Two of the more consistent findings in Alzheimer's disease are depressions in frontal and temporoparietal glucose metabolism and a loss of cholinergic neurons in the nucleus basalis of Meynert. Nonetheless, cholinergic replacement strategies have had only minimal therapeutic successes. Whether this situation reflects the limited contribution of cholinergic deafferentation to the intellectual decline or the meager ability of the pharmaceuticals tested to exert their intended pharmacologic action remains unclear. To address this question, the distribution of cerebral abnormalities found in untreated Alzheimer patients, as revealed by positron emission tomography following 18F-fluorodeoxyglucose, were compared with the pattern of functional changes produced by drugs that block or stimulate cholinergic function. Physostigmine was administered to 6 Alzheimer patients to increase brain cholinergic neurotransmission. The anticholinergic scopolamine, given to normal volunteers, was administered to 6 age-matched controls. These data were compared to those obtained from the same subjects while receiving placebo. Amnestic doses of the anticholinergic, scopolamine increased glucose metabolism by up to 20% (p < 0.001) in all brain regions studied, except thalamus. This response contrasted with the metabolic reductions of up to 17% (p < 0.01), especially in parietal and frontal association cortices, occurring in unmedicated Alzheimer patients. Maximum tolerated doses of the anticholinesterase, physostigmine, rather than tending to normalize abnormalities in these patients, further reduced cerebral metabolism (p < 0.01) and increased metabolism in thalamus in a pattern inversely correlated (p < 0.001) with that produced by scopolamine. These results fail to support a cholinergic basis for the abnormal metabolic pattern in Alzheimer's disease.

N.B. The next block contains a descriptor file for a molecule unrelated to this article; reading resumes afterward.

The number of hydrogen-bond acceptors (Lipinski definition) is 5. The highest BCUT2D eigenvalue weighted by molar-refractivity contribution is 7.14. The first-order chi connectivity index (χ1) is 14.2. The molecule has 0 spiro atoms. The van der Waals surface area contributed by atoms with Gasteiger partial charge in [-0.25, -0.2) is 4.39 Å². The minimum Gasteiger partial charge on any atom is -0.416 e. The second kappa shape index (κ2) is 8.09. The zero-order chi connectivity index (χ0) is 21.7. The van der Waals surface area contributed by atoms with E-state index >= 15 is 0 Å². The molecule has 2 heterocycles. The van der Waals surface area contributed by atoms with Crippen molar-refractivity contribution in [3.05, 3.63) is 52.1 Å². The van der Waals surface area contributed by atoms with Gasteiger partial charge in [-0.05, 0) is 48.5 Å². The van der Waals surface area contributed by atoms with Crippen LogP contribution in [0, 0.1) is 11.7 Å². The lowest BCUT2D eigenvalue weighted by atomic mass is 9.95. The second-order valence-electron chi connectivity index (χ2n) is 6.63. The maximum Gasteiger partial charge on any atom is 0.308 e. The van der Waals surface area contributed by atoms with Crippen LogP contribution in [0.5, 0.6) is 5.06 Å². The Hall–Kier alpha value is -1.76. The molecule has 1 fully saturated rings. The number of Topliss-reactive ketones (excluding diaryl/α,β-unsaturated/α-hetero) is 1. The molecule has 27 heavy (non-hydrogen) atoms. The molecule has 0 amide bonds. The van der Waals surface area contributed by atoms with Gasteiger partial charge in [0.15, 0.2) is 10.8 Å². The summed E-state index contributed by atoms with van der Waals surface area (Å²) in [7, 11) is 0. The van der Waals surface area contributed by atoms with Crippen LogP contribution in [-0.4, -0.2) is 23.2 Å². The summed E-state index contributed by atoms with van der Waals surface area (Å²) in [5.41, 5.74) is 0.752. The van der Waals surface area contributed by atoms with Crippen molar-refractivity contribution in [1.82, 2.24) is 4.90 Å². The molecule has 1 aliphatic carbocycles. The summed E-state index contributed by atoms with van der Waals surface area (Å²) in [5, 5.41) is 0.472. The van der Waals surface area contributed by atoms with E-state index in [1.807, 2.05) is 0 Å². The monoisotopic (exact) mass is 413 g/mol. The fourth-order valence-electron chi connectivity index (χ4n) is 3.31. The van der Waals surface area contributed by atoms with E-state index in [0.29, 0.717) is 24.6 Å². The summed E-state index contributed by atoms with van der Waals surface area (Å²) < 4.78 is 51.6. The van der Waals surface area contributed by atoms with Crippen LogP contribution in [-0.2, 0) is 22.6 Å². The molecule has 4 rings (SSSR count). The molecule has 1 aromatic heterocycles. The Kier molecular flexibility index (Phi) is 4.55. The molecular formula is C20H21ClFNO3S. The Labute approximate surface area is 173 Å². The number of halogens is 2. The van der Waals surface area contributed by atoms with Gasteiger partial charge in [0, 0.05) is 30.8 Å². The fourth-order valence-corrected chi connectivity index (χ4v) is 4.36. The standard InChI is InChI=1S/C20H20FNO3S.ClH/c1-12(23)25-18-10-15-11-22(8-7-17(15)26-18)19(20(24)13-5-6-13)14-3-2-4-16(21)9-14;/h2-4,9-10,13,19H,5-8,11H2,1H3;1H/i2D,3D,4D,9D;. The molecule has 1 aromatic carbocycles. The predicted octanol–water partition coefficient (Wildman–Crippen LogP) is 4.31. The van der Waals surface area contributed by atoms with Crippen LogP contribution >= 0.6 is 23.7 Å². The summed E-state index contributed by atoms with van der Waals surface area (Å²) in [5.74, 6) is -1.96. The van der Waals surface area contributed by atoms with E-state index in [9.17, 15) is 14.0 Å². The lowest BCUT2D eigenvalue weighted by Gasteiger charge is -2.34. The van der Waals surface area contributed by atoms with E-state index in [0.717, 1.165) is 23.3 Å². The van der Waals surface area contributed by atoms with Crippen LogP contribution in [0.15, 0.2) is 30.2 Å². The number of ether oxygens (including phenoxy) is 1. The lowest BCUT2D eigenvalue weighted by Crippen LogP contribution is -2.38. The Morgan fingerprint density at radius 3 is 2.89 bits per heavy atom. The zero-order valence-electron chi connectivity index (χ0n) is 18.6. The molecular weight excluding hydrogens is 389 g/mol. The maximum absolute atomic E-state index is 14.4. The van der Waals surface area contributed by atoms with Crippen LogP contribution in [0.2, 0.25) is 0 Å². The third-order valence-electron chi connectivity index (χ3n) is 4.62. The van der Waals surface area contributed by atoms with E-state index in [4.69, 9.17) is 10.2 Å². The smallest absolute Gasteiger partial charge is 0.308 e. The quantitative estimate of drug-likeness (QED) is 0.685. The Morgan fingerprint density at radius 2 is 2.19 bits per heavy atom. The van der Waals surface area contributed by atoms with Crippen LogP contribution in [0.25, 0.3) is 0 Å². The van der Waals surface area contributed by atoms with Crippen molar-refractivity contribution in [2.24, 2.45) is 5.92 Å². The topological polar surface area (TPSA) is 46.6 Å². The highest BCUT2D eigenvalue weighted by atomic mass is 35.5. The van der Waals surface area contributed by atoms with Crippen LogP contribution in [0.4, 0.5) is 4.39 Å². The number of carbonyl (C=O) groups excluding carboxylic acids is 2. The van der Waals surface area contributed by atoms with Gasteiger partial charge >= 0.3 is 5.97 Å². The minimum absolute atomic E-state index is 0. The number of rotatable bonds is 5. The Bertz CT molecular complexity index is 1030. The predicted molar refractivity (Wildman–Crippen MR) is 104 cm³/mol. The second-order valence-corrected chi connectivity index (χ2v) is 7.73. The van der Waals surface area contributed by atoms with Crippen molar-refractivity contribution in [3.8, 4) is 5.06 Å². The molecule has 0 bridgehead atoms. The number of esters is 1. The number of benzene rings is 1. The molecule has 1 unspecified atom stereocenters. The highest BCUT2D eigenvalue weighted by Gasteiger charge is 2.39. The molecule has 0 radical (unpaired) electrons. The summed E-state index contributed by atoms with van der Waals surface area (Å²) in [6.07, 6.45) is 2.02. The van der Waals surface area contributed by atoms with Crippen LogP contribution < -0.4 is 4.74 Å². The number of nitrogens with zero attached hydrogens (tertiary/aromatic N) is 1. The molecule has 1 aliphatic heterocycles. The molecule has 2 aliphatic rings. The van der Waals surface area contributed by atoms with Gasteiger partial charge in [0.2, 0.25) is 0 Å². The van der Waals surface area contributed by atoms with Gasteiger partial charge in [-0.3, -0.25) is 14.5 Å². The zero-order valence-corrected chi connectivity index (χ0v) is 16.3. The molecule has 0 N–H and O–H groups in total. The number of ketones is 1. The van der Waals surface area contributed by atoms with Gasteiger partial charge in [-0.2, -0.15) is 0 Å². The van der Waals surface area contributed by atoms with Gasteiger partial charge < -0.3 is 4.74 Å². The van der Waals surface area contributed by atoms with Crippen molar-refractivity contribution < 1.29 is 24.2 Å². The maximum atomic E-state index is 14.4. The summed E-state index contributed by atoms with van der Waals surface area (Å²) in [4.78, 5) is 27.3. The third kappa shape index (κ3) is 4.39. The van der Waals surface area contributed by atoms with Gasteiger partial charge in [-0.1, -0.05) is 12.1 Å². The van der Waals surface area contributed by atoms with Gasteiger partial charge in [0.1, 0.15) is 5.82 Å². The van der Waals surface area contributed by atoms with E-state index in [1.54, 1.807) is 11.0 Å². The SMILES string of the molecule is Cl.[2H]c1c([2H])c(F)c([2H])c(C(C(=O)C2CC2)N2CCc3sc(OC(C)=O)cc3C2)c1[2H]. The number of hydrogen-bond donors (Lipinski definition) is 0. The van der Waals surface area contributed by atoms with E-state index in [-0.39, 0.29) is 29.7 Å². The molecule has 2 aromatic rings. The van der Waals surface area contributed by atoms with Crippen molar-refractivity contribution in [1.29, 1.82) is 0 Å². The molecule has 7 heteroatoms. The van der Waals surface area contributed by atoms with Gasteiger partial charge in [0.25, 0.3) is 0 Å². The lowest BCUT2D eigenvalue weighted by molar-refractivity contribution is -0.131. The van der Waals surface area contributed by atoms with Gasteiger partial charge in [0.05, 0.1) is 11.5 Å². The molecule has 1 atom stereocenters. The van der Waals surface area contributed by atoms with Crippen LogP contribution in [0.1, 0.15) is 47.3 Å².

All Science Journal Classification (ASJC) codes
- Clinical Neurology